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Updated by Joanna James on Jun 23, 2019
Headline for Top 10 attractions in Adelaide – Ten attractions that will amplify the fun of your trip
Joanna James Joanna James
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Top 10 attractions in Adelaide – Ten attractions that will amplify the fun of your trip

Adelaide is the elegant capital city of Southern Australia which –with its museums, gardens, libraries and art galleries – woo tourists into visiting over and over again.


The Adelaide Zoo

This ranks rather high on the list of attractions in Adelaide. The zoo is adjacent to the Botanic Garden of Adelaide and is visited by young and old alike. Its charming collection of flora and fauna fascinates its visitors while offering them the opportunity to immerse themselves in the natural world.


The Botanic Garden

The garden was established in 1855 with an educational focus and a view to including nature in the day to day life. The wetland meant to irrigate the garden serves as a natural habitat for many forms of endemic birdlife. Aside from that, other highlights of the garden include Australian native species, medicinal plants, a Mediterranean garden as well as a palm house and a conservatory that was built in celebration of Australia's Bicentenary.


The State Library

The old wing – Mortlock Wing – is housed inside a French Renaissance style building which is the original library. The Mortlock Wing has preserved its old library setting with massive wooden bookshelves with hundreds of leather-bound books neatly stacked in, ladders that reach up and a glass dome that allows rays of natural light into the library. The contemporary library, on the other hand, stands out with its avant-garde features such as glass fronted exterior, WI-Fi with other modern facilities.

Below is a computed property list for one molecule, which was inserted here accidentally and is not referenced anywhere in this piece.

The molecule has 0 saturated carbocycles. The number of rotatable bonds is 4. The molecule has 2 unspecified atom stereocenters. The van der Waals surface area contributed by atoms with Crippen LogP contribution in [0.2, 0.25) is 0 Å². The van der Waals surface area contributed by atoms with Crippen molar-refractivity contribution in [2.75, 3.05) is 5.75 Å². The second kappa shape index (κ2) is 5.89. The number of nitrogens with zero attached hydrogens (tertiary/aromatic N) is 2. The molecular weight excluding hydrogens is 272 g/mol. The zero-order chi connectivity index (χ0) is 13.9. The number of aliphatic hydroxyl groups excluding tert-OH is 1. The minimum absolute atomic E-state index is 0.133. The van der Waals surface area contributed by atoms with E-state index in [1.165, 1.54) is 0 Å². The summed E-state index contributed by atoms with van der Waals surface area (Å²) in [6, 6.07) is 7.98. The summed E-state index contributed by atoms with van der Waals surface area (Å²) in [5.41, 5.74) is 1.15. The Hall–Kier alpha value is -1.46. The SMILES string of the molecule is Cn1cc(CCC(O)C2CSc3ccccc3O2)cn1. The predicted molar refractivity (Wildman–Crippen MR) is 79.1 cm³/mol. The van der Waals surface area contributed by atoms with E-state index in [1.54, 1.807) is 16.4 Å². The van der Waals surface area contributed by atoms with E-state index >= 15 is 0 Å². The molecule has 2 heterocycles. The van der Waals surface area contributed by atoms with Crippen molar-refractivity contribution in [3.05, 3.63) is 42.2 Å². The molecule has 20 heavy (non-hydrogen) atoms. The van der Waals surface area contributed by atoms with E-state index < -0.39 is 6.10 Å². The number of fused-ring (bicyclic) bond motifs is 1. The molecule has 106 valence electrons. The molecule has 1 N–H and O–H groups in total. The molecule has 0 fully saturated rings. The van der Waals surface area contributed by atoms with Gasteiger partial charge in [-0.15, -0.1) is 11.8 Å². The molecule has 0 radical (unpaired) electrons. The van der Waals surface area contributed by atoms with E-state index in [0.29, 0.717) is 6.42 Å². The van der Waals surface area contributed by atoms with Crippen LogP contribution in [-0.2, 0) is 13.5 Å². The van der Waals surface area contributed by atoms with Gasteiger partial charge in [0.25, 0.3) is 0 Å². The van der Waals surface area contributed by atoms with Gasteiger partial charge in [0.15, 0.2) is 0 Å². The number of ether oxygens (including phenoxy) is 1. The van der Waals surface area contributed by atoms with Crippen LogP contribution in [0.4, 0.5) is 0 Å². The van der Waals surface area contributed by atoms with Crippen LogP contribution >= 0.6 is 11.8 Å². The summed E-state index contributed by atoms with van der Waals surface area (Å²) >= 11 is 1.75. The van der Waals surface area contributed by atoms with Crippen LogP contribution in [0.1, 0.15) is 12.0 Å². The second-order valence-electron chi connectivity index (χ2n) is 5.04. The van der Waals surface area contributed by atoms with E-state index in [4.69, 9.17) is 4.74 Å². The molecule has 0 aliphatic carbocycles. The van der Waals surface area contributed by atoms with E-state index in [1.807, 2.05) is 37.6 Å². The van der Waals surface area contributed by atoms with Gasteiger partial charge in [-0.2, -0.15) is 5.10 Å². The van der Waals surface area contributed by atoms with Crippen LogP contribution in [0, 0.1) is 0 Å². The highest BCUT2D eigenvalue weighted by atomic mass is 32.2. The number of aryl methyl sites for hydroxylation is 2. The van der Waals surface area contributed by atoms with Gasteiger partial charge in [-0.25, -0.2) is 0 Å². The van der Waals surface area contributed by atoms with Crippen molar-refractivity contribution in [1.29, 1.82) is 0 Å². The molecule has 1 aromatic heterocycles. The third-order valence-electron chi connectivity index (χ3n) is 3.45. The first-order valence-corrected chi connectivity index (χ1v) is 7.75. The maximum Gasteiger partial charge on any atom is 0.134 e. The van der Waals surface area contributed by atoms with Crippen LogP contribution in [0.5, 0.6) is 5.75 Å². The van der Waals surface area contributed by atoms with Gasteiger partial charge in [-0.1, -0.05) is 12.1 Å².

Barossa Valley and Clare Valley

To experience the bucolic characterisation of Adelaide, head down to Barossa Valley – which is an hour's drive from the airport. Visitors can wander around the vineyards taking in the pastoral setting of the valley which is what the region is valued for. The valley also flaunts a range of restaurants and fresh produce.

A few miles away from Barossa Valley is Clare Valley which is equally celebrated as a wine-growing region.


National Wine Centre of Australia

With the largest wine tasting room in Australia, National Wine Centre of Australia features 120 different types of wine. Situated closely to Oaks Horizons – a popular name when it comes to accommodation Adelaide CBD - National Wine Centre offers its visitors guided tours. The building with beautiful architecture is an attraction in itself. Most people visit the centre to admire the charming design that sets the tone for wine tasting.


Art Gallery of South Australia

To marvel at the finest art collection in Australia, drop in at the art gallery. The collection ranges over a wide spectrum of art including sculptures, textiles, metalwork, paintings, ceramics as well as furniture and jewellery.


Adelaide Central Market

The market is located close to Victoria Square which is a popular spot for shopping. The oldest indoor market in the world – the Adelaide Central Market – was founded in 1870 which now on weekends burst with people who want to strike a good bargain over the fresh produce with which the market stores brim.


Cleland Wildlife Park

To complete its pastoral representation, Adelaide boats another wonderland of nature – Cleland Wildlife Park. Located on the foothills of Mount Lofty Ranges, the park shelters a charming bunch of Australian animals that include potoroos, wallabies and kangaroos.



To get away from all the commotion in the city, visit Glenelg – the seaside village. You can take the tram from Victoria Square which takes about 25 minutes to get to the village. The most alluring feature of the village is the beach while small cafes, the Beach house, amusement parks and boutique hotels perfect the touristy appeal.


Ayers Historic House Museum

The house was built in 1846 which was owned by Henry Ayers who was the prime minister of Australia for nine years. Regency architecture of the house is what's appealing to tourists. Under the administration of National Trust of South Australia, the site is frequently employed as an event venue and tourists are allowed guided tours as well.